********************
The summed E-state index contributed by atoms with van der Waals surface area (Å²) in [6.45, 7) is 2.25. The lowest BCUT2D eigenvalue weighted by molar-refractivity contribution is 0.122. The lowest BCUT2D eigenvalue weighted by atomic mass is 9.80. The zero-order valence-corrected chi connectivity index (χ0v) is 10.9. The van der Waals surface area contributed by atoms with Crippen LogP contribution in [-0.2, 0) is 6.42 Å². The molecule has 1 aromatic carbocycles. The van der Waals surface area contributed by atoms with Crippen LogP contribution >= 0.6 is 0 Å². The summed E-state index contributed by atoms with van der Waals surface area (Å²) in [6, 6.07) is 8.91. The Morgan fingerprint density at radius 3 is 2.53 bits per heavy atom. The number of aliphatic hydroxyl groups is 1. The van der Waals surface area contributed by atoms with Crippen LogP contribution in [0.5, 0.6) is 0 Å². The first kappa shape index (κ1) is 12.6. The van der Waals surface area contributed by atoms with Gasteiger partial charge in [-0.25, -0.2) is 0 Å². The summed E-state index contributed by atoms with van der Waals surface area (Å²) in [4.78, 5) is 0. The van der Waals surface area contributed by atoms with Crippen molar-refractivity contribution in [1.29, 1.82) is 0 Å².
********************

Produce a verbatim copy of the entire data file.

The summed E-state index contributed by atoms with van der Waals surface area (Å²) in [6.45, 7) is 2.25. The lowest BCUT2D eigenvalue weighted by molar-refractivity contribution is 0.122. The lowest BCUT2D eigenvalue weighted by atomic mass is 9.80. The zero-order valence-corrected chi connectivity index (χ0v) is 10.9. The van der Waals surface area contributed by atoms with Crippen LogP contribution in [-0.2, 0) is 6.42 Å². The molecule has 1 aromatic carbocycles. The van der Waals surface area contributed by atoms with Crippen LogP contribution >= 0.6 is 0 Å². The summed E-state index contributed by atoms with van der Waals surface area (Å²) in [6, 6.07) is 8.91. The Morgan fingerprint density at radius 3 is 2.53 bits per heavy atom. The number of aliphatic hydroxyl groups is 1. The van der Waals surface area contributed by atoms with Crippen LogP contribution in [0.5, 0.6) is 0 Å². The first kappa shape index (κ1) is 12.6. The van der Waals surface area contributed by atoms with Gasteiger partial charge in [-0.25, -0.2) is 0 Å². The summed E-state index contributed by atoms with van der Waals surface area (Å²) in [4.78, 5) is 0. The van der Waals surface area contributed by atoms with Crippen molar-refractivity contribution in [1.29, 1.82) is 0 Å².